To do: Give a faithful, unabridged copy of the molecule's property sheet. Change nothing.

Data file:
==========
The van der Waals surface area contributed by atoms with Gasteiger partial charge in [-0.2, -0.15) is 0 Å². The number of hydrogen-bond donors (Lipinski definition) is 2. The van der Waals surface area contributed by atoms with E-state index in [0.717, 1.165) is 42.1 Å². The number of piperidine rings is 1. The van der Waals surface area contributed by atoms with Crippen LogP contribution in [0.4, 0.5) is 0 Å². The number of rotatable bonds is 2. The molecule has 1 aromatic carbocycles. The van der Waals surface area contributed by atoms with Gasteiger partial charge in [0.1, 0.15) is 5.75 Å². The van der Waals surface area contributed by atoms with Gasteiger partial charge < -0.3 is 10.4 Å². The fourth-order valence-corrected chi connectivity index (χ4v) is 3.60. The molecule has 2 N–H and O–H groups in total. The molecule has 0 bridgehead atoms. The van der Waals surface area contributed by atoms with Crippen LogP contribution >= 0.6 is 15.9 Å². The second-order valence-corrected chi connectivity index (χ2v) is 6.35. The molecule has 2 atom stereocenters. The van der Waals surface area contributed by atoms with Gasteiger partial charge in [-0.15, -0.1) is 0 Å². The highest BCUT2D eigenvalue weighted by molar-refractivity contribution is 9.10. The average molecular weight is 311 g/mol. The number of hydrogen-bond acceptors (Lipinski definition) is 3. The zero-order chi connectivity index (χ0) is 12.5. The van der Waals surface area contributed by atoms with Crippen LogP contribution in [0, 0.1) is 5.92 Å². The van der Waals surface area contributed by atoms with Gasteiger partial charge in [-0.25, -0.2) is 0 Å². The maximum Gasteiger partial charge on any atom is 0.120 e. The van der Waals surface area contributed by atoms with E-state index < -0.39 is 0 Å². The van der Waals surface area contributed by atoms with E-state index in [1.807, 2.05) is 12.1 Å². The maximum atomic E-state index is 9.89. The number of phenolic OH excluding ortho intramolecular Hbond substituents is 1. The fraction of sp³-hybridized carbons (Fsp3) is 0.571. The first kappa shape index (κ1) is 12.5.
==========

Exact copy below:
The van der Waals surface area contributed by atoms with Gasteiger partial charge in [-0.2, -0.15) is 0 Å². The number of hydrogen-bond donors (Lipinski definition) is 2. The van der Waals surface area contributed by atoms with E-state index in [0.717, 1.165) is 42.1 Å². The number of piperidine rings is 1. The van der Waals surface area contributed by atoms with Crippen LogP contribution in [0.4, 0.5) is 0 Å². The number of rotatable bonds is 2. The molecule has 1 aromatic carbocycles. The van der Waals surface area contributed by atoms with Gasteiger partial charge in [0.1, 0.15) is 5.75 Å². The van der Waals surface area contributed by atoms with Gasteiger partial charge < -0.3 is 10.4 Å². The fourth-order valence-corrected chi connectivity index (χ4v) is 3.60. The molecule has 2 N–H and O–H groups in total. The molecule has 0 bridgehead atoms. The van der Waals surface area contributed by atoms with Crippen LogP contribution >= 0.6 is 15.9 Å². The second-order valence-corrected chi connectivity index (χ2v) is 6.35. The molecule has 2 atom stereocenters. The van der Waals surface area contributed by atoms with Gasteiger partial charge in [-0.15, -0.1) is 0 Å². The highest BCUT2D eigenvalue weighted by molar-refractivity contribution is 9.10. The average molecular weight is 311 g/mol. The number of hydrogen-bond acceptors (Lipinski definition) is 3. The zero-order chi connectivity index (χ0) is 12.5. The van der Waals surface area contributed by atoms with Crippen LogP contribution in [0, 0.1) is 5.92 Å². The van der Waals surface area contributed by atoms with Gasteiger partial charge in [-0.25, -0.2) is 0 Å². The maximum Gasteiger partial charge on any atom is 0.120 e. The van der Waals surface area contributed by atoms with E-state index < -0.39 is 0 Å². The van der Waals surface area contributed by atoms with E-state index in [1.807, 2.05) is 12.1 Å². The maximum atomic E-state index is 9.89. The number of phenolic OH excluding ortho intramolecular Hbond substituents is 1. The fraction of sp³-hybridized carbons (Fsp3) is 0.571. The first kappa shape index (κ1) is 12.5.